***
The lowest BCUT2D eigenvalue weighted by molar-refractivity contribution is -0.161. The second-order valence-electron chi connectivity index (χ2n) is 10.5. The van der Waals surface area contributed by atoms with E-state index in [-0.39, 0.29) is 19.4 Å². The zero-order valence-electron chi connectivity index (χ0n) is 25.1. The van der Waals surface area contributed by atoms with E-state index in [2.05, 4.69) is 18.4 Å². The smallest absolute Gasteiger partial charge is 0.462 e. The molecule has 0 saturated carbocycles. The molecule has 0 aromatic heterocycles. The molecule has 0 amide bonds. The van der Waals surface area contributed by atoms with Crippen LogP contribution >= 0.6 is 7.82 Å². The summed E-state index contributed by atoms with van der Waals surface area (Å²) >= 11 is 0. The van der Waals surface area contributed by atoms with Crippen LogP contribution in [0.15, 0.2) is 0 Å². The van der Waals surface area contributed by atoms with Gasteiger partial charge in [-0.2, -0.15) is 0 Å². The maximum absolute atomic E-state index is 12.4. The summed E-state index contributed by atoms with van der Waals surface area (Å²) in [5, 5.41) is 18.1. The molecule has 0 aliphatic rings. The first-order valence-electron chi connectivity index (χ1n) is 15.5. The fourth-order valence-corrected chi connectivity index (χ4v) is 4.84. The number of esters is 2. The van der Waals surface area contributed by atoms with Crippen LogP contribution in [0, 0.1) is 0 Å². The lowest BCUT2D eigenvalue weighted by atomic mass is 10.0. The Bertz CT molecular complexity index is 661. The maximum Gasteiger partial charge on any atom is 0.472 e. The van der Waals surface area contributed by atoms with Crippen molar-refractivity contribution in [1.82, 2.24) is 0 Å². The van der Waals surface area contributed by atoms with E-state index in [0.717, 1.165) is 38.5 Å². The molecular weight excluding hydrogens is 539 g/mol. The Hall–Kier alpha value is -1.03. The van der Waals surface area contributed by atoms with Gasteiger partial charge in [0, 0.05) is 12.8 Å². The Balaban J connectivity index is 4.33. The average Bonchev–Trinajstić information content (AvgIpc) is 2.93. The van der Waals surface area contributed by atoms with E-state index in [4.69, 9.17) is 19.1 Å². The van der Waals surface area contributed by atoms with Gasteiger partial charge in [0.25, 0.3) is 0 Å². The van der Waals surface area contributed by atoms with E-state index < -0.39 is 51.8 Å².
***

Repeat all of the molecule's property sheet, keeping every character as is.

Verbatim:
The lowest BCUT2D eigenvalue weighted by molar-refractivity contribution is -0.161. The second-order valence-electron chi connectivity index (χ2n) is 10.5. The van der Waals surface area contributed by atoms with E-state index in [-0.39, 0.29) is 19.4 Å². The zero-order valence-electron chi connectivity index (χ0n) is 25.1. The van der Waals surface area contributed by atoms with E-state index in [2.05, 4.69) is 18.4 Å². The smallest absolute Gasteiger partial charge is 0.462 e. The molecule has 0 saturated carbocycles. The molecule has 0 aromatic heterocycles. The molecule has 0 amide bonds. The van der Waals surface area contributed by atoms with Crippen LogP contribution >= 0.6 is 7.82 Å². The summed E-state index contributed by atoms with van der Waals surface area (Å²) >= 11 is 0. The van der Waals surface area contributed by atoms with Crippen LogP contribution in [0.15, 0.2) is 0 Å². The van der Waals surface area contributed by atoms with Gasteiger partial charge in [-0.2, -0.15) is 0 Å². The maximum absolute atomic E-state index is 12.4. The summed E-state index contributed by atoms with van der Waals surface area (Å²) in [5, 5.41) is 18.1. The molecule has 0 aliphatic rings. The first-order valence-electron chi connectivity index (χ1n) is 15.5. The fourth-order valence-corrected chi connectivity index (χ4v) is 4.84. The number of esters is 2. The van der Waals surface area contributed by atoms with Crippen LogP contribution in [0, 0.1) is 0 Å². The lowest BCUT2D eigenvalue weighted by atomic mass is 10.0. The Bertz CT molecular complexity index is 661. The maximum Gasteiger partial charge on any atom is 0.472 e. The van der Waals surface area contributed by atoms with Crippen molar-refractivity contribution in [1.82, 2.24) is 0 Å². The van der Waals surface area contributed by atoms with E-state index in [0.717, 1.165) is 38.5 Å². The molecular weight excluding hydrogens is 539 g/mol. The Hall–Kier alpha value is -1.03. The van der Waals surface area contributed by atoms with Gasteiger partial charge in [0, 0.05) is 12.8 Å². The Balaban J connectivity index is 4.33. The average Bonchev–Trinajstić information content (AvgIpc) is 2.93. The van der Waals surface area contributed by atoms with E-state index in [4.69, 9.17) is 19.1 Å². The van der Waals surface area contributed by atoms with Gasteiger partial charge in [0.25, 0.3) is 0 Å². The van der Waals surface area contributed by atoms with E-state index < -0.39 is 51.8 Å².